Employment and Labor

School Bullying and its Impact on Litigation

School Bullying and its Impact on Litigation

Heightened attention to the problems perpetuated by bullies on school grounds as well as through social media has compelled states to adopt more stringent legislation aimed at bolstering school policies. At the same time, parents and guardians are turning to the courts seeking relief for their children.

What kind of changes are school districts being forced to make in the effort to end school bullying?

States have enacted legislation that requires schools to implement a plethora of policies and procedures designed to end bullying, including cyber-bullying. Schools are finding that they mandated to create dedicated staff positions, implement staff and volunteer training, incident investigation, discipline, report of incidents and the gather statistical information. School board members are also finding themselves subject to reporting incidents of suspected bullying whether it occurs on campus or off.

Will this new wave of state legislation lead to more litigation?

Across the country, school districts, administrators and teachers are seeing an increase in litigation as parents turn to the courts to provide relief for their children and to exact punishment on perpetrators when a child commits suicide to escape tormenters.

Accused of passively observing harassment and bullying, schools are revamping policies and states are beefing up anti-bullying legislation to lessen their vulnerability to litigation. Well implemented school policies requiring training for children and adults, methods for tracking and controlling bullying and harassment in schools or outside of schools, as well as procedures for conveying information on bullying to the public are all likely to help minimize the risks that  from lawsuits.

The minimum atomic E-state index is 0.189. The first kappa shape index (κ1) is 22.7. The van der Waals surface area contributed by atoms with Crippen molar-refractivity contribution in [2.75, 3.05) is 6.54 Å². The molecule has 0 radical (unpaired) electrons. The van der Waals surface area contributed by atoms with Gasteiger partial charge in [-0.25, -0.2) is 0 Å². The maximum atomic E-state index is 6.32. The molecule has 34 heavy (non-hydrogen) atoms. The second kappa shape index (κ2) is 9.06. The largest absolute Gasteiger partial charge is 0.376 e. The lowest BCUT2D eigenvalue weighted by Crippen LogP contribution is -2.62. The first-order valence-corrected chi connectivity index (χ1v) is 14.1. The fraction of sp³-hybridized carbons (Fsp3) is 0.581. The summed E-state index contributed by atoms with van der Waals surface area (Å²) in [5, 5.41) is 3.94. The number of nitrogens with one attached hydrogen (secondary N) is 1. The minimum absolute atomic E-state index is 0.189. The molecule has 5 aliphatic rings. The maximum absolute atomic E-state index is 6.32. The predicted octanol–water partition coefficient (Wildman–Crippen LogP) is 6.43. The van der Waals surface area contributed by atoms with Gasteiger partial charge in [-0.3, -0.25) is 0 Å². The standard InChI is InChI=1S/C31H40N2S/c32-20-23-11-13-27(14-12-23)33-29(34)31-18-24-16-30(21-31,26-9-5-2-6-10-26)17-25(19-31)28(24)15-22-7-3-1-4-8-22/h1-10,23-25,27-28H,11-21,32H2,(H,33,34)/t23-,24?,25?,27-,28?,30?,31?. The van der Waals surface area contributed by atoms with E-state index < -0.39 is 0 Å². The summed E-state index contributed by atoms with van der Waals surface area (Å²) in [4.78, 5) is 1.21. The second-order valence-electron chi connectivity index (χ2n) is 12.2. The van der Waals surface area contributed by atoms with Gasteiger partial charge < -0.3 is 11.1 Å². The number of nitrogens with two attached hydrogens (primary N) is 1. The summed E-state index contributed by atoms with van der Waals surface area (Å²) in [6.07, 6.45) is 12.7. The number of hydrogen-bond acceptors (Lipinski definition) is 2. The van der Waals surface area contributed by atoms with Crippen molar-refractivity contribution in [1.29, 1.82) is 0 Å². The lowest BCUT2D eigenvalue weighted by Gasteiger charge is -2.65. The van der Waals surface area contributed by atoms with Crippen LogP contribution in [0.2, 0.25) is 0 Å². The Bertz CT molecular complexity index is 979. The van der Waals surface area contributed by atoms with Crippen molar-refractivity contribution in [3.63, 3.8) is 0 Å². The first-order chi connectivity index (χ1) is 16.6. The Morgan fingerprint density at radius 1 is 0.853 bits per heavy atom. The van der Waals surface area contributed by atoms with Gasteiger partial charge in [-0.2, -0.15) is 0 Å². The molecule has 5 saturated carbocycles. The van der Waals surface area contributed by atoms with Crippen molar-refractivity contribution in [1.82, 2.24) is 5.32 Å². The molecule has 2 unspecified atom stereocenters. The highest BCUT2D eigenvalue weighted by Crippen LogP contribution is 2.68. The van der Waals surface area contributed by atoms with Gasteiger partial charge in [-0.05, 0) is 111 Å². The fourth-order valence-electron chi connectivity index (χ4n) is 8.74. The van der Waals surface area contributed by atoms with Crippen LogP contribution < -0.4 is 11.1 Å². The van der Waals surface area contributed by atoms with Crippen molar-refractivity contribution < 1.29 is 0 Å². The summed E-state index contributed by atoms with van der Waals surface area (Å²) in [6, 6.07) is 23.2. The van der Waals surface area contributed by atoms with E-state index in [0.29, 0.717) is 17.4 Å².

When schools are grappling with tightening budgets, won’t these new policies and procedures create a burden?

Some states are creating funding mechanisms to help schools implement robust anti-bullying programs. Federal funding may also be available. But schools are going to find that they are mandated by law to implement anti-bullying policies regardless of resources. There is no substitute for a well-educated staff.  

What is the most important thing a school district can do to reduce its liability?

Training is probably the most important thing a school district can establish. Ongoing training programs should teach staff and volunteers how to recognize bullying and establish prevention programs, advise them of their responsibilities in reporting incidents and seeing that all parties are appropriately engaged – from the victim to the perpetrator and the parents and guardians, and keep detailed records for reporting purposes. There needs to be a buy-in from the top including all Board members and the Superintendent.

Training should be incorporated into the overall training of new employees and volunteers. After that, it’s a good idea to retrain every year, when revisions to the policy are made, or even more often if necessary. Some state policies dictate training frequency.